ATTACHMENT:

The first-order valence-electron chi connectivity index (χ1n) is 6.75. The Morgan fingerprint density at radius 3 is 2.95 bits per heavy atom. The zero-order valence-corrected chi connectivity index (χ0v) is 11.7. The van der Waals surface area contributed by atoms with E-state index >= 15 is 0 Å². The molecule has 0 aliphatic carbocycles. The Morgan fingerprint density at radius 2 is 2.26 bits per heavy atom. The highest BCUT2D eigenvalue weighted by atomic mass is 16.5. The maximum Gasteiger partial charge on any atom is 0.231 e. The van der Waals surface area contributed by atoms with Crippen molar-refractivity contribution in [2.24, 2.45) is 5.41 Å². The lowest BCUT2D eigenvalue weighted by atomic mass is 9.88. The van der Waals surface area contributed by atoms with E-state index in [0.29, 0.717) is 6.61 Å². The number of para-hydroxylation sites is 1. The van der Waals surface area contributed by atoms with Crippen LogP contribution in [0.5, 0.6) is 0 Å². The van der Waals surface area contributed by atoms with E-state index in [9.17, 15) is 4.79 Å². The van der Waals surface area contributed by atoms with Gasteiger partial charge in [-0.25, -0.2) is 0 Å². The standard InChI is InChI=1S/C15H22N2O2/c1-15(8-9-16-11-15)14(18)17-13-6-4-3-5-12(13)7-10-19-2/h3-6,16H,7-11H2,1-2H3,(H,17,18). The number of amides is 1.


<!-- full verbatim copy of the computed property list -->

The first-order valence-electron chi connectivity index (χ1n) is 6.75. The Morgan fingerprint density at radius 3 is 2.95 bits per heavy atom. The zero-order valence-corrected chi connectivity index (χ0v) is 11.7. The van der Waals surface area contributed by atoms with E-state index >= 15 is 0 Å². The molecule has 0 aliphatic carbocycles. The Morgan fingerprint density at radius 2 is 2.26 bits per heavy atom. The highest BCUT2D eigenvalue weighted by atomic mass is 16.5. The maximum Gasteiger partial charge on any atom is 0.231 e. The van der Waals surface area contributed by atoms with Crippen molar-refractivity contribution in [2.24, 2.45) is 5.41 Å². The lowest BCUT2D eigenvalue weighted by atomic mass is 9.88. The van der Waals surface area contributed by atoms with E-state index in [0.29, 0.717) is 6.61 Å². The number of para-hydroxylation sites is 1. The van der Waals surface area contributed by atoms with Crippen LogP contribution in [0.5, 0.6) is 0 Å². The van der Waals surface area contributed by atoms with E-state index in [9.17, 15) is 4.79 Å². The van der Waals surface area contributed by atoms with Gasteiger partial charge in [-0.25, -0.2) is 0 Å². The standard InChI is InChI=1S/C15H22N2O2/c1-15(8-9-16-11-15)14(18)17-13-6-4-3-5-12(13)7-10-19-2/h3-6,16H,7-11H2,1-2H3,(H,17,18). The number of amides is 1.